Donuts are amazing. Next to wedding cake, donuts might be the holiest dessert known to man. (holey… get it) Donuts should make customers happy, right? Not if they don’t want them. Let me explain…
Have you ever eaten a Krispy Kreme hot glazed doughnut? Or twelve? If not, then you’re missing out on a little piece of heaven, I promise.
Krispy Kreme’s app will notify me when the local “hot light” is on, signaling me to drive my fat butt over there and cram a dozen donuts down my mouth ASAP.
I live in Richmond, Virginia, the entrepreneur capitol of the universe. We have a local donut shop called “Sugar Shack” and it’s AMAZING! ?
Their donuts are more cakey, and they are huge. Seriously, I can only eat one or two of them in a sitting.
Sugar Shack has eclectic donut options such as Maple Bacon, Samoa (like the Girl Scout cookie), Sea Salt Caramel, Death By White Chocolate, and more. They’ve been so successful that they’ve opened several locations in the region.
Happiness In A Hole?
I have a friend named Sydney who is an Entrepreneur and Fashion Consultant. Her husband and I go way back (we met in middle school youth group back in the day), and she works out of the same co-working space that I do.
Sydney loves fashion and loves helping women feel confident, so she started her own biz called Chic Stripes. She teaches women how to create their own timeless style and sustainable wardrobe that works for them, not against them.
Now Sydney works with lots of fantastic people. One day in early January, someone dropped a dozen Sugar Shack donuts for Sydney and her co-workers.
These donuts were dropped off in the morning, and by the evening most of them were still there. Nobody was eating these delicious donuts! (For the record, I sacrificed for the others and ate two.)
Why was no one eating the donuts? Well, because they were starting New Years resolutions to be healthier and eat less sugar. Simply put, people did not want donuts. In fact, they actively avoided them.
This sad sugary situation got me thinking about why your customers don’t buy sometimes.
Why Customers Don’t Buy
How often do you have this great thing you want your customers to buy? You show it to them, tell them how great it is, and really hope they’ll like it.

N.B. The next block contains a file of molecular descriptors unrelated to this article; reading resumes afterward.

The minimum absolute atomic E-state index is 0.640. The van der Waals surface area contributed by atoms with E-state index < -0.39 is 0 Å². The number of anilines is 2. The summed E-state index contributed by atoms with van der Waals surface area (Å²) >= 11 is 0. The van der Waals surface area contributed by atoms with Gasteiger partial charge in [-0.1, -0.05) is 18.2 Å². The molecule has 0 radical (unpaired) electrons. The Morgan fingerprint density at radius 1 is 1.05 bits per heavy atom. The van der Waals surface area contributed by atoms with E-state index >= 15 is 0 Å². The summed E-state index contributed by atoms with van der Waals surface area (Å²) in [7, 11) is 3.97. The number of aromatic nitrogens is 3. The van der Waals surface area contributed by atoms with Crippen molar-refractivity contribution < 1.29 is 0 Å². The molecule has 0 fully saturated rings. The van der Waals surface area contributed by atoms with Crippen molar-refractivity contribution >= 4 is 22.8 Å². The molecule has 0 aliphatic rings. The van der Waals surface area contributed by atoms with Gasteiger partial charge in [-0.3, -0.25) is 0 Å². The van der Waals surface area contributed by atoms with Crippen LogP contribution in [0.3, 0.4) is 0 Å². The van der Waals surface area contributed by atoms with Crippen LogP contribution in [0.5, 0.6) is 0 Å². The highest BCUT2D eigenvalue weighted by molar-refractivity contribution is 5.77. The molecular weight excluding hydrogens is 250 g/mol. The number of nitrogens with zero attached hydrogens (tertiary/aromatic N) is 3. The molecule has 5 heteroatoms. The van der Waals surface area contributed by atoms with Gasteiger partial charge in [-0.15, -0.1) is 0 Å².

But then… they kinda just ignore it.
You may be doing everything perfectly. You’re using the best marketing strategies. You are telling a compelling story to your customers, and then they don’t bite.
Marketing can help you in a lot of ways, but only if you’re offering people something they want.
If people want to be healthier and fit and then you offer them sugary donuts, they’re going to avoid you. Your product doesn’t match their goals.
How To Make Customers Happier
Let’s assume people trust you and like you, but they aren’t buying from you. What can you do to get your customers to buy?
1. Ask them what they want.
Knowing what people actually want can be the magic bullet that grows your sales. I’ve found that often people are happy and willing to tell you what they want. All you have to do is ask.
Survey your customers. Ask for testimonials. Test small product batches to see if they sell.
Asking people what they want is the clearest way to find out what you can be offering to sell them.
2. Learn what problem your customers actually need solving.
People don’t always know what they want. But they always have a problem they need solved. When people reveal to you what they want, don’t just take it at face value. Peel it back a layer.
Henry Ford, the businessman who popularized mass adoption of cars by using an assembly line to make them, once said, “if I had asked people what they want, they would have told me a faster horse.”
He’s right. People had no concept for mass motor vehicle usage. All they knew is they wanted to get places faster, and a horse was they vehicle they were using at the time.
Henry Ford did the work to understand the real problem people wanted to solve. Then he found or created a solution that would solve their problem.
3. Offer people your new solution.
People will likely never know they need what you’re selling unless you tell them they need it, and why.
Back to the donuts story. Now I know this was a gift and not a sale. However, everything else still holds true.
The giver thought they were solving the problem of “a tasty sweet snack”. However, if they knew that Sydney and her co-workers actually wanted to solve the problem of “a healthy protein snack” then they might have brought a different gift, perhaps nuts or meat.
By simply going one level deeper this gift could have been transformed from a resented gift that was being avoided into a cherished gift that created happiness.
Sell People What They Want Then Give Them What They Need
How can you start understanding your customers on a deeper level and making them happier?
Understanding what people want is the key to getting the sale. However, if what you sell them doesn’t solve their true problem and give them what they need, you’ll fail.
When a customer buys what they want but it doesn’t solve what they need, they experience buyer’s remorse. This will gain you a poor reputation and erode trust, making repeat business difficult to achieve.
Let’s recap what you should do to make happier customers:
- Ask them what they want.
- Understand what problem people actually want to solve.
- Offer people a new solution to their problem.
BOOM! There you go, my friend. Now you can avoid offering people donuts they don’t want.
Remember, people may not really know what they want until they see it. However, they almost always know what they’re struggling with. Find out what they’re struggling with and you can sell them solutions to their problems.